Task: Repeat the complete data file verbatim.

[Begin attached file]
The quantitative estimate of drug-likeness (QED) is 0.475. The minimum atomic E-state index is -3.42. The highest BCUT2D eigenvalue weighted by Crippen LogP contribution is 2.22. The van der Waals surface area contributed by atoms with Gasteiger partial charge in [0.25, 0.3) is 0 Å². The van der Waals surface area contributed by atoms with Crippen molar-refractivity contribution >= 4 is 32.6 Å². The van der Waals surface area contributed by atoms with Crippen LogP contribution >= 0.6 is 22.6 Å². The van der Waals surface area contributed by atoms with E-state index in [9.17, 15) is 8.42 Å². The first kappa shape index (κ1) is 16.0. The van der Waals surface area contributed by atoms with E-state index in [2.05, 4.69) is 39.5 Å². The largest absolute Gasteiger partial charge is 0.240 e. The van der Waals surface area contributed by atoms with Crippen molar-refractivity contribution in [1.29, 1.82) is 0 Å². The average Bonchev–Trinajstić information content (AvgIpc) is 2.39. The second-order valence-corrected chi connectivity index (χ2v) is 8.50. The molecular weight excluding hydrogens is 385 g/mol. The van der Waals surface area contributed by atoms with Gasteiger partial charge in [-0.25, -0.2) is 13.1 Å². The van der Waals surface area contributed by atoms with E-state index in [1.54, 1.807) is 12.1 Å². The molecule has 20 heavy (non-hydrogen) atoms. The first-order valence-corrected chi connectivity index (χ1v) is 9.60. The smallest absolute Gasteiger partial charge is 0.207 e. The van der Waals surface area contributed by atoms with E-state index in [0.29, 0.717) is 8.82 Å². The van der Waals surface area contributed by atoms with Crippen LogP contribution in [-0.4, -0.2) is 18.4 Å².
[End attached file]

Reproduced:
The quantitative estimate of drug-likeness (QED) is 0.475. The minimum atomic E-state index is -3.42. The highest BCUT2D eigenvalue weighted by Crippen LogP contribution is 2.22. The van der Waals surface area contributed by atoms with Gasteiger partial charge in [0.25, 0.3) is 0 Å². The van der Waals surface area contributed by atoms with Crippen molar-refractivity contribution >= 4 is 32.6 Å². The van der Waals surface area contributed by atoms with Crippen LogP contribution >= 0.6 is 22.6 Å². The van der Waals surface area contributed by atoms with E-state index in [9.17, 15) is 8.42 Å². The first kappa shape index (κ1) is 16.0. The van der Waals surface area contributed by atoms with E-state index in [2.05, 4.69) is 39.5 Å². The largest absolute Gasteiger partial charge is 0.240 e. The van der Waals surface area contributed by atoms with Crippen molar-refractivity contribution in [1.29, 1.82) is 0 Å². The average Bonchev–Trinajstić information content (AvgIpc) is 2.39. The second-order valence-corrected chi connectivity index (χ2v) is 8.50. The molecular weight excluding hydrogens is 385 g/mol. The van der Waals surface area contributed by atoms with Gasteiger partial charge in [-0.25, -0.2) is 13.1 Å². The van der Waals surface area contributed by atoms with E-state index in [1.54, 1.807) is 12.1 Å². The molecule has 20 heavy (non-hydrogen) atoms. The first-order valence-corrected chi connectivity index (χ1v) is 9.60. The smallest absolute Gasteiger partial charge is 0.207 e. The van der Waals surface area contributed by atoms with E-state index in [0.29, 0.717) is 8.82 Å². The van der Waals surface area contributed by atoms with Crippen LogP contribution in [-0.4, -0.2) is 18.4 Å².